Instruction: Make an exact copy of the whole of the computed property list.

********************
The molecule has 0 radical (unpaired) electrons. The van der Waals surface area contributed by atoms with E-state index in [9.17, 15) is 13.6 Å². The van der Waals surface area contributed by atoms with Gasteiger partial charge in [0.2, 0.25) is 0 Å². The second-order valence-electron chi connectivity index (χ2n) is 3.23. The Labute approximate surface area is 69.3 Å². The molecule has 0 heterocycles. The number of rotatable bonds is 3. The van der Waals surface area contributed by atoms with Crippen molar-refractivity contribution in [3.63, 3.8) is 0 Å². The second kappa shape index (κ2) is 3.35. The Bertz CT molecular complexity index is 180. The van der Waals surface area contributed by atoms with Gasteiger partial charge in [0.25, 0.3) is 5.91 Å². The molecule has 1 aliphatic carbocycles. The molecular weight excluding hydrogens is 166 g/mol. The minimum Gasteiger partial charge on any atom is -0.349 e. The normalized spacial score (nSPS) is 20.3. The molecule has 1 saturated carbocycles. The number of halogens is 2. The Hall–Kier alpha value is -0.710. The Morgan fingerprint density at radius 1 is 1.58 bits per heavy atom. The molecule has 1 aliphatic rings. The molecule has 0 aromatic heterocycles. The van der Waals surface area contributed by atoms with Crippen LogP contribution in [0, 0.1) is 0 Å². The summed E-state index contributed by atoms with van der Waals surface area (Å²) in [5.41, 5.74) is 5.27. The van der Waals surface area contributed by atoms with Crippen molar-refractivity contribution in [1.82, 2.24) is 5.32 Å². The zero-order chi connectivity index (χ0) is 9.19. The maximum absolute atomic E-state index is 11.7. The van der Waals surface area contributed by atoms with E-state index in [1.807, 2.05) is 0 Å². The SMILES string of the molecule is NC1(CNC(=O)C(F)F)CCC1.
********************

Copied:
The molecule has 0 radical (unpaired) electrons. The van der Waals surface area contributed by atoms with E-state index in [9.17, 15) is 13.6 Å². The van der Waals surface area contributed by atoms with Gasteiger partial charge in [0.2, 0.25) is 0 Å². The second-order valence-electron chi connectivity index (χ2n) is 3.23. The Labute approximate surface area is 69.3 Å². The molecule has 0 heterocycles. The number of rotatable bonds is 3. The van der Waals surface area contributed by atoms with Crippen molar-refractivity contribution in [3.63, 3.8) is 0 Å². The second kappa shape index (κ2) is 3.35. The Bertz CT molecular complexity index is 180. The van der Waals surface area contributed by atoms with Gasteiger partial charge in [0.25, 0.3) is 5.91 Å². The molecule has 1 aliphatic carbocycles. The molecular weight excluding hydrogens is 166 g/mol. The minimum Gasteiger partial charge on any atom is -0.349 e. The normalized spacial score (nSPS) is 20.3. The molecule has 1 saturated carbocycles. The number of halogens is 2. The Hall–Kier alpha value is -0.710. The Morgan fingerprint density at radius 1 is 1.58 bits per heavy atom. The molecule has 1 aliphatic rings. The molecule has 0 aromatic heterocycles. The van der Waals surface area contributed by atoms with Crippen LogP contribution in [0, 0.1) is 0 Å². The summed E-state index contributed by atoms with van der Waals surface area (Å²) in [5.41, 5.74) is 5.27. The van der Waals surface area contributed by atoms with Crippen molar-refractivity contribution in [1.82, 2.24) is 5.32 Å². The zero-order chi connectivity index (χ0) is 9.19. The maximum absolute atomic E-state index is 11.7. The van der Waals surface area contributed by atoms with E-state index in [1.807, 2.05) is 0 Å². The SMILES string of the molecule is NC1(CNC(=O)C(F)F)CCC1.